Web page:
3. This Act as followed by the Punjab Requisitioning of Immovable Property (Amendment and Validation) Act, 1951 (President's Act No. 2 of 1951). By s. 5 of this Act s. 5 of the earlier Act was amended, inter alia, by adding one provision. This provision provides that where any property is acquired in connection with the new Capital of the State of Punjab compensation may be paid whether by agreement or by award of the arbitrator, either in money or in kind or partly in money and partly in kind, and where there is no person competent to alienate the property, or there is a person with limited interest in such property, or there is any disputes as to the persons entitled to receive the compensation or as to the apportionment thereof, the arbitrator shall make an award in such a manner or make an arrangement in such a way as may be equitable having regard to the interests of the persons concerned; in other words, the principle of equitable apportionment which had been recognised by s. 32 of the Land Acquisition Act of 1894 has in effect been added by this amending Act.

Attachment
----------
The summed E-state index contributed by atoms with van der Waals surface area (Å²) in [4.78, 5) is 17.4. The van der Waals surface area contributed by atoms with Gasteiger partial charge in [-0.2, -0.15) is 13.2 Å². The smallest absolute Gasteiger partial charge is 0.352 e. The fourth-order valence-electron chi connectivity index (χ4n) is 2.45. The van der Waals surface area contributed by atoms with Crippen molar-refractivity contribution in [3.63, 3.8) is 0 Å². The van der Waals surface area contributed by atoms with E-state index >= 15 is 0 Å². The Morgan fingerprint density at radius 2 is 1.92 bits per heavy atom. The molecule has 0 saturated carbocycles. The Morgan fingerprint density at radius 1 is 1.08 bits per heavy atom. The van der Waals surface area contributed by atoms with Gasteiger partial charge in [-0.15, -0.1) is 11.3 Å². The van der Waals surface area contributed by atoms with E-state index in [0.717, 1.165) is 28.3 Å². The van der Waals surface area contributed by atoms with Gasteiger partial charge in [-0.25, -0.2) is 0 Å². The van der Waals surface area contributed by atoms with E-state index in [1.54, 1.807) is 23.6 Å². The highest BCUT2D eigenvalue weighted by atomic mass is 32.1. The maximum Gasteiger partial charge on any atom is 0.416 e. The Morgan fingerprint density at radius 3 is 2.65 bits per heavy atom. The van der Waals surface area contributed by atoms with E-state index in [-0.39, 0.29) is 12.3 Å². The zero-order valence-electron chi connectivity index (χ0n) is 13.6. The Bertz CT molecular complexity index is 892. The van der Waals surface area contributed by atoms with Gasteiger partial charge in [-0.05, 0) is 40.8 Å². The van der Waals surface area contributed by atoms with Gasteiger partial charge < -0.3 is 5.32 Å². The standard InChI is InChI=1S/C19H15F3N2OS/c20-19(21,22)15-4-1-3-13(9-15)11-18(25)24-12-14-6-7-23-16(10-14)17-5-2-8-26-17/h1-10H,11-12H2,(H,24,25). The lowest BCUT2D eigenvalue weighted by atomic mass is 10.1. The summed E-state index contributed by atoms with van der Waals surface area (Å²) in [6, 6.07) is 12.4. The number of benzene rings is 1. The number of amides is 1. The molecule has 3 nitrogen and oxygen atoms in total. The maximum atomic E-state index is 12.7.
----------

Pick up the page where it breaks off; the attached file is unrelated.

4. In 1953 the Punjab Requisitioning and Acquisition of Immovable Property Act, 1953 (XI of 1953), came into force. Section 24 of this Act repeals the to earlier Acts of 1948 and 1951, and after this Act came into force it was the provisions of this Act that governed the proceedings relating to the requisitioning and acquisition of immovable properties in Punjab. The equitable principle which was inserted in the Act of 1948 by the amending Act of 1951 has been retained in the present Act under s. 8(3). Section 23(1) of this Act validates requisitions and acquisitions of properties there specified, while sub-s. (2) of the said section provides, inter alia, that acquisition of immovable property purporting to have been made before the commencement of this Act shall be deemed for all purposes to have been validly made as if the provisions of the said enactment or order had been included and enacted in this section, and this section had been in force on and from the date of the acquisition. It has been held by a Full Bench of the Punjab High Court in Colonel His Highness Raja Sir Harindar Singh Brar Bans Bahadur, Ruler, Faridkot State v. The State of Punjab (1957) 59 Punj. L.R. 386, that compensation for property acquired under the Land Acquisition Act, 1894 or under the Punjab Act of 1948 must be paid in accordance with the principles set out in those Acts and not in accordance with the principles set out in the later Act of 1953. This position is not disputed by either party in the present proceedings. Thus it is common ground that for determining the amount of compensation and its apportionment amongst the rival claimants the provisions of the relevant Act of 1948 are applicable though the proceedings were held under the relevant provisions of the later Act of 1953. In fact, the appointment of the arbitrator who conducted the proceedings in the present case was made by the State Government under s. 8(1)(b) of the Act of 1953. We have already noticed that the provisions of s. 8(3) of this Act were included by an amendment in the earlier Act of 1948 by the amending Act of 1951.